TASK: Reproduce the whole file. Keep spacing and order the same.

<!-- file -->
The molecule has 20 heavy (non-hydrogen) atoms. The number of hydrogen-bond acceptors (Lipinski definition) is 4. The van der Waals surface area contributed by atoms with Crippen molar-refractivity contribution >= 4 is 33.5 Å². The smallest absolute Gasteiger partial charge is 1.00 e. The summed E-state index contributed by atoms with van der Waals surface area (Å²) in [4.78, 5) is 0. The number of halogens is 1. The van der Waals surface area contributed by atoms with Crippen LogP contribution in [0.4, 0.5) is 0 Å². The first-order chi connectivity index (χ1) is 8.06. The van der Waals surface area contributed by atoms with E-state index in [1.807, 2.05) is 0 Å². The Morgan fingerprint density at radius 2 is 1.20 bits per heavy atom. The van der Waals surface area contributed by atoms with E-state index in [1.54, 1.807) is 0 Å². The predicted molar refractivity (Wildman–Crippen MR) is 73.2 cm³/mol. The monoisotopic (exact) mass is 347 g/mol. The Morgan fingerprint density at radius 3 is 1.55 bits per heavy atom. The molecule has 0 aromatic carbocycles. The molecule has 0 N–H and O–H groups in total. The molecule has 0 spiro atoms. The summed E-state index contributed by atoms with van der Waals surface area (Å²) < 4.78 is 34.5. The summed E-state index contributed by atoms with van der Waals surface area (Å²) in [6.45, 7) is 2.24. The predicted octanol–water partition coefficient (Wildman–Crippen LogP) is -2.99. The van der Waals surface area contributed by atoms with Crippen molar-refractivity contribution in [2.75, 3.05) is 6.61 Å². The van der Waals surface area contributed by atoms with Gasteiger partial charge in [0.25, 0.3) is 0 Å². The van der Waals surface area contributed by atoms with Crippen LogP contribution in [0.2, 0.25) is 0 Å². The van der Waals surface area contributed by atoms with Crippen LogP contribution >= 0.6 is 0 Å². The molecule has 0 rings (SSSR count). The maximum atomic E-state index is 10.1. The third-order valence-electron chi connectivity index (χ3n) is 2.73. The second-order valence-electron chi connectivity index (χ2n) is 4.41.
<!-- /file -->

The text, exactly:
The molecule has 20 heavy (non-hydrogen) atoms. The number of hydrogen-bond acceptors (Lipinski definition) is 4. The van der Waals surface area contributed by atoms with Crippen molar-refractivity contribution >= 4 is 33.5 Å². The smallest absolute Gasteiger partial charge is 1.00 e. The summed E-state index contributed by atoms with van der Waals surface area (Å²) in [4.78, 5) is 0. The number of halogens is 1. The van der Waals surface area contributed by atoms with Crippen LogP contribution in [0.4, 0.5) is 0 Å². The first-order chi connectivity index (χ1) is 8.06. The van der Waals surface area contributed by atoms with E-state index in [1.807, 2.05) is 0 Å². The Morgan fingerprint density at radius 2 is 1.20 bits per heavy atom. The van der Waals surface area contributed by atoms with E-state index in [1.54, 1.807) is 0 Å². The predicted molar refractivity (Wildman–Crippen MR) is 73.2 cm³/mol. The monoisotopic (exact) mass is 347 g/mol. The Morgan fingerprint density at radius 3 is 1.55 bits per heavy atom. The molecule has 0 aromatic carbocycles. The molecule has 0 N–H and O–H groups in total. The molecule has 0 spiro atoms. The summed E-state index contributed by atoms with van der Waals surface area (Å²) < 4.78 is 34.5. The summed E-state index contributed by atoms with van der Waals surface area (Å²) in [6.45, 7) is 2.24. The predicted octanol–water partition coefficient (Wildman–Crippen LogP) is -2.99. The van der Waals surface area contributed by atoms with Crippen molar-refractivity contribution in [2.75, 3.05) is 6.61 Å². The van der Waals surface area contributed by atoms with Gasteiger partial charge in [0.25, 0.3) is 0 Å². The van der Waals surface area contributed by atoms with Crippen LogP contribution in [0.2, 0.25) is 0 Å². The van der Waals surface area contributed by atoms with Crippen LogP contribution >= 0.6 is 0 Å². The molecule has 0 rings (SSSR count). The maximum atomic E-state index is 10.1. The third-order valence-electron chi connectivity index (χ3n) is 2.73. The second-order valence-electron chi connectivity index (χ2n) is 4.41.